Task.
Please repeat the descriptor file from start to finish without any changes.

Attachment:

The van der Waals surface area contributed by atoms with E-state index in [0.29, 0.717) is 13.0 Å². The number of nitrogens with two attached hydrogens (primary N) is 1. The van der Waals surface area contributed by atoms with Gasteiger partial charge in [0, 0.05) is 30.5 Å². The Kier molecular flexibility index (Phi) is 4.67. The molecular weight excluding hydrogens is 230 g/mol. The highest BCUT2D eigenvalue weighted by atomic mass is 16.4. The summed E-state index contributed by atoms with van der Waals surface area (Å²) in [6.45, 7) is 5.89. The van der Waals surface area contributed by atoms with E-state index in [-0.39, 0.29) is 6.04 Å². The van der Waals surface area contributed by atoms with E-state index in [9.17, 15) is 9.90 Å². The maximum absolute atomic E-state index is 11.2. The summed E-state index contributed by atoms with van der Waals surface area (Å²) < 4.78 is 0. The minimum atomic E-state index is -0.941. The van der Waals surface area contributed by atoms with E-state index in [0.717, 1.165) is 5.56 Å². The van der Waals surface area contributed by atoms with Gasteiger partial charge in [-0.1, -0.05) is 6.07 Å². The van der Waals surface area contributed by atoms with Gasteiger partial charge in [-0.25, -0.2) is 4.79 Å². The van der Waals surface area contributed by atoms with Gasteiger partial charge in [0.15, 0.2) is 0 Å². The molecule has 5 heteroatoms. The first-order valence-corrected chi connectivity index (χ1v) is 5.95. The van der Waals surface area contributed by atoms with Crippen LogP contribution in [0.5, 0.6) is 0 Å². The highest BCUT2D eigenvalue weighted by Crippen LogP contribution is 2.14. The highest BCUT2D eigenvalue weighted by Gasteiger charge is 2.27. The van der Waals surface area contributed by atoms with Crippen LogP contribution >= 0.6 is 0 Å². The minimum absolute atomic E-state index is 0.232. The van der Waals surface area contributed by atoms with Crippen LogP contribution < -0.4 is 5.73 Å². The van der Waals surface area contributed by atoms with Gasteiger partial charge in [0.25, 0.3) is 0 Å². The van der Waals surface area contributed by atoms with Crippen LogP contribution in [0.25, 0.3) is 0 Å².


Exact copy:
The van der Waals surface area contributed by atoms with E-state index in [0.29, 0.717) is 13.0 Å². The number of nitrogens with two attached hydrogens (primary N) is 1. The van der Waals surface area contributed by atoms with Gasteiger partial charge in [0, 0.05) is 30.5 Å². The Kier molecular flexibility index (Phi) is 4.67. The molecular weight excluding hydrogens is 230 g/mol. The highest BCUT2D eigenvalue weighted by atomic mass is 16.4. The summed E-state index contributed by atoms with van der Waals surface area (Å²) in [6.45, 7) is 5.89. The van der Waals surface area contributed by atoms with E-state index in [-0.39, 0.29) is 6.04 Å². The van der Waals surface area contributed by atoms with E-state index in [9.17, 15) is 9.90 Å². The maximum absolute atomic E-state index is 11.2. The summed E-state index contributed by atoms with van der Waals surface area (Å²) < 4.78 is 0. The minimum atomic E-state index is -0.941. The van der Waals surface area contributed by atoms with E-state index in [0.717, 1.165) is 5.56 Å². The van der Waals surface area contributed by atoms with Gasteiger partial charge in [-0.1, -0.05) is 6.07 Å². The van der Waals surface area contributed by atoms with Gasteiger partial charge in [-0.25, -0.2) is 4.79 Å². The van der Waals surface area contributed by atoms with Gasteiger partial charge in [0.15, 0.2) is 0 Å². The molecule has 5 heteroatoms. The first-order valence-corrected chi connectivity index (χ1v) is 5.95. The van der Waals surface area contributed by atoms with Crippen LogP contribution in [0.5, 0.6) is 0 Å². The highest BCUT2D eigenvalue weighted by Crippen LogP contribution is 2.14. The highest BCUT2D eigenvalue weighted by Gasteiger charge is 2.27. The van der Waals surface area contributed by atoms with Crippen LogP contribution >= 0.6 is 0 Å². The minimum absolute atomic E-state index is 0.232. The van der Waals surface area contributed by atoms with Crippen LogP contribution < -0.4 is 5.73 Å². The van der Waals surface area contributed by atoms with Gasteiger partial charge in [0.25, 0.3) is 0 Å². The van der Waals surface area contributed by atoms with Crippen LogP contribution in [0.25, 0.3) is 0 Å².